Put aside the rest of his character defects. The fact remains, if found guilty, this journalist-activist is going to serve more time FOR POSTING A LINK TO HACKED MATERIAL than the guy who actually did the hacking.
Hope and fucking change, everyone!
Because Mr. Brown has been closely aligned with Anonymous and various other online groups, some of whom view sowing mayhem as very much a part of their work, his version of journalism is tougher to pin down and, sometimes, tougher to defend.
But keep in mind that no one has accused Mr. Brown of playing a role in the actual stealing of the data, only of posting a link to the trove of documents.
Journalists from other news organizations link to stolen information frequently. Just last week, The New York Times, The Guardian and ProPublica collaborated on a significant article about the National Security Agency’s effort to defeat encryption technologies. The article was based on, and linked to, documents that were stolen by Edward J. Snowden, a private contractor working for the government who this summer leaked millions of pages of documents to the reporter Glenn Greenwald and The Guardian along with Barton Gellman of The Washington Post.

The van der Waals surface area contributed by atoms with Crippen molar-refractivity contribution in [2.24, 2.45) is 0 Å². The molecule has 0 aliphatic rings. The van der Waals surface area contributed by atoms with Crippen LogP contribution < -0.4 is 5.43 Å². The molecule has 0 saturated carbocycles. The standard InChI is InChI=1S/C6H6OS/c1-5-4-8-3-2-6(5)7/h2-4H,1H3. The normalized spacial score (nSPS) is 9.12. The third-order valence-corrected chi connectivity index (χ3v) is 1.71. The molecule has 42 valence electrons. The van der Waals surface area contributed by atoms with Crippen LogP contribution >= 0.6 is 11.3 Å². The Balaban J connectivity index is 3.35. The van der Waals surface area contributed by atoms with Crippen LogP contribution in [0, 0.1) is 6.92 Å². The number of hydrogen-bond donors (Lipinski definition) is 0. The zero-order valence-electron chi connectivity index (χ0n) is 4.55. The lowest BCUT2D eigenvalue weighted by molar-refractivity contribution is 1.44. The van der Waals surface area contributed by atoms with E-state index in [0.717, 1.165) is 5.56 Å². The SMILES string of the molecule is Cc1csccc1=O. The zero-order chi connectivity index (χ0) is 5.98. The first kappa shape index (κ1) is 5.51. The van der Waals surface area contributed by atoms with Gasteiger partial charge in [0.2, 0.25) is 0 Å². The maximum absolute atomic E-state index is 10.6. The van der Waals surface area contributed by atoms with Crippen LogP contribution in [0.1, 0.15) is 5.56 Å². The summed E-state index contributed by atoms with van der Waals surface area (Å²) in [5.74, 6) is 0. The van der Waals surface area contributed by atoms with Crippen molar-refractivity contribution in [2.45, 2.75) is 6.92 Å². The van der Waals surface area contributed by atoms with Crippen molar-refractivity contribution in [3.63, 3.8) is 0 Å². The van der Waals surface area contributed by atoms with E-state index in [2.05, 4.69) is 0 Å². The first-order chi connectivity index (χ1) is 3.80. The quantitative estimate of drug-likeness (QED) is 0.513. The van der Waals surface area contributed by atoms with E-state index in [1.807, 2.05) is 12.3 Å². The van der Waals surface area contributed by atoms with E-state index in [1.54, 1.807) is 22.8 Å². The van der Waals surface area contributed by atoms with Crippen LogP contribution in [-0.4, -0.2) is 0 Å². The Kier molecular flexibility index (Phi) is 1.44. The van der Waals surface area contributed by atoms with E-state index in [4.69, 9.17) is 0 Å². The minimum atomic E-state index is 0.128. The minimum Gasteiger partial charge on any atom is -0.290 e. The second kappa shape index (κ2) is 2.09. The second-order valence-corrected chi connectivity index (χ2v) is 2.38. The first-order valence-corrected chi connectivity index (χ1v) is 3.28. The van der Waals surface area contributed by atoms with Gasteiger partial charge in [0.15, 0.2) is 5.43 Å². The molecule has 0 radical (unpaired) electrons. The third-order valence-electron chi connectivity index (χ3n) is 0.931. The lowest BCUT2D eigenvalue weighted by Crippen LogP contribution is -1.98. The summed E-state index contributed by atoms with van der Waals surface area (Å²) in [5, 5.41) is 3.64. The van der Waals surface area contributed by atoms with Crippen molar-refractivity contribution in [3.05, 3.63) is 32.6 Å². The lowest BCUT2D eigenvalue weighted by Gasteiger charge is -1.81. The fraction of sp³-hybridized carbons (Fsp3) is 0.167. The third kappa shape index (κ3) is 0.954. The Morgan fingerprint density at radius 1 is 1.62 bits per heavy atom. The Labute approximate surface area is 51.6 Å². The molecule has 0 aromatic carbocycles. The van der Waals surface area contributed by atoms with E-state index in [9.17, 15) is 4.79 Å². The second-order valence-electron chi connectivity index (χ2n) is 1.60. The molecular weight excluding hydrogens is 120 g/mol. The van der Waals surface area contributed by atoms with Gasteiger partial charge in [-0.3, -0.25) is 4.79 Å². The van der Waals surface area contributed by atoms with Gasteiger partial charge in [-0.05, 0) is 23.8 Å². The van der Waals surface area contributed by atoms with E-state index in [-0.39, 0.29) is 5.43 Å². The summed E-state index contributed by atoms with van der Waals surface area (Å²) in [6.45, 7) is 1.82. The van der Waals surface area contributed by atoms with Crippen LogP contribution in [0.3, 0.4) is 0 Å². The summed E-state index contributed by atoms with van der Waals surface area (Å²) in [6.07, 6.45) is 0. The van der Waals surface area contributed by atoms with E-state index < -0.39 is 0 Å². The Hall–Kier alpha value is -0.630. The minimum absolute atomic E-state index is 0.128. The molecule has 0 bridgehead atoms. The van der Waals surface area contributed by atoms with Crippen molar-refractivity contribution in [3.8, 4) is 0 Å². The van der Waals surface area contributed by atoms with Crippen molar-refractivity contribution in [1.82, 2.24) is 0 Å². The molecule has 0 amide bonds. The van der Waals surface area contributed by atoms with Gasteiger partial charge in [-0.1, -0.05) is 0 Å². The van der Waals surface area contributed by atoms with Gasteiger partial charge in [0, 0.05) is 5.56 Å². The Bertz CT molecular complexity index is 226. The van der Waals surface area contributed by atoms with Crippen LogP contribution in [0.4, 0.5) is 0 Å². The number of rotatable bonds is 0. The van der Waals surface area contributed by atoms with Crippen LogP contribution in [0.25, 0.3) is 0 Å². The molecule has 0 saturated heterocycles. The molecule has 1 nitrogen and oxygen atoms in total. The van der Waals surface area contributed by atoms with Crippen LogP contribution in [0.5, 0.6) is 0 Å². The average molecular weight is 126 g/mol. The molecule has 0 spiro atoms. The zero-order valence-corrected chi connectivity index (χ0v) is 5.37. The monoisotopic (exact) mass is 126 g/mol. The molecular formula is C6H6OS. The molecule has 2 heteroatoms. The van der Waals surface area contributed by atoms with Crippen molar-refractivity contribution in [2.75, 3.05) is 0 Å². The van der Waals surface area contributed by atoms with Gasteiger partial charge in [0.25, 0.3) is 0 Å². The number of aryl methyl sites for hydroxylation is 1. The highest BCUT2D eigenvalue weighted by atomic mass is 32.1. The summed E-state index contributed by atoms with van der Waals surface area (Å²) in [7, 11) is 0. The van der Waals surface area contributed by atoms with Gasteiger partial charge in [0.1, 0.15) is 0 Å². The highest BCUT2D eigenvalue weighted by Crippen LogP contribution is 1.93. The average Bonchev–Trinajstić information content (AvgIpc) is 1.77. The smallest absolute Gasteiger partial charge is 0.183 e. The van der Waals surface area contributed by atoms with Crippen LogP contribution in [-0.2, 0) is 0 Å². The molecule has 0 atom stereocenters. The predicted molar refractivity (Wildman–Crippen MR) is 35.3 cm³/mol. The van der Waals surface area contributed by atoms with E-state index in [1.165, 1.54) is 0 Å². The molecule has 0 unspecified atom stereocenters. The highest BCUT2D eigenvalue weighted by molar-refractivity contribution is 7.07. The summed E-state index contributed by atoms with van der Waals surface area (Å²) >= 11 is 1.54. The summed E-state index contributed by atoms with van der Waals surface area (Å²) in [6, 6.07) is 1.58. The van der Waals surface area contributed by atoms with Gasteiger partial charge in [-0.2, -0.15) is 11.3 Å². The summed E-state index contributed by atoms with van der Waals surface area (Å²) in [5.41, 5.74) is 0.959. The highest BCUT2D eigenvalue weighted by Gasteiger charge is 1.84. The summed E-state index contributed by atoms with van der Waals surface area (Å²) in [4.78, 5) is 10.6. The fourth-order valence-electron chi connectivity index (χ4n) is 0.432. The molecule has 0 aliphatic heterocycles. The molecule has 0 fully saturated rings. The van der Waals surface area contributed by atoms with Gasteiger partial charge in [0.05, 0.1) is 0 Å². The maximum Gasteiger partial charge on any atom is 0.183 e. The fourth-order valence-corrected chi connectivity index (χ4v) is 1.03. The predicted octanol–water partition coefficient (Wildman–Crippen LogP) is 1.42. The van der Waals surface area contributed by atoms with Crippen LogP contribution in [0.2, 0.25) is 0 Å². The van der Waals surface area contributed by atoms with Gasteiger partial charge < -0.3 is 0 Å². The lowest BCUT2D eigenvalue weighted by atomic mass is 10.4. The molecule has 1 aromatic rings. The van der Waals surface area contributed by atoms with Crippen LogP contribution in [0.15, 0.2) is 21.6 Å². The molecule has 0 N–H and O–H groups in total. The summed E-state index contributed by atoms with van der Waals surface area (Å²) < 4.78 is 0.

By trying to criminalize linking, the federal authorities in the Northern District of Texas — Mr. Brown lives in Dallas — are suggesting that to share information online is the same as possessing it or even stealing it. In the news release announcing the indictment, the United States attorney’s office explained, “By transferring and posting the hyperlink, Brown caused the data to be made available to other persons online, without the knowledge and authorization of Stratfor and the card holders.”
And the magnitude of the charges is confounding. Jeremy Hammond, a Chicago man who pleaded guilty to participating in the actual hacking of Stratfor in the first place, is facing a sentence of 10 years.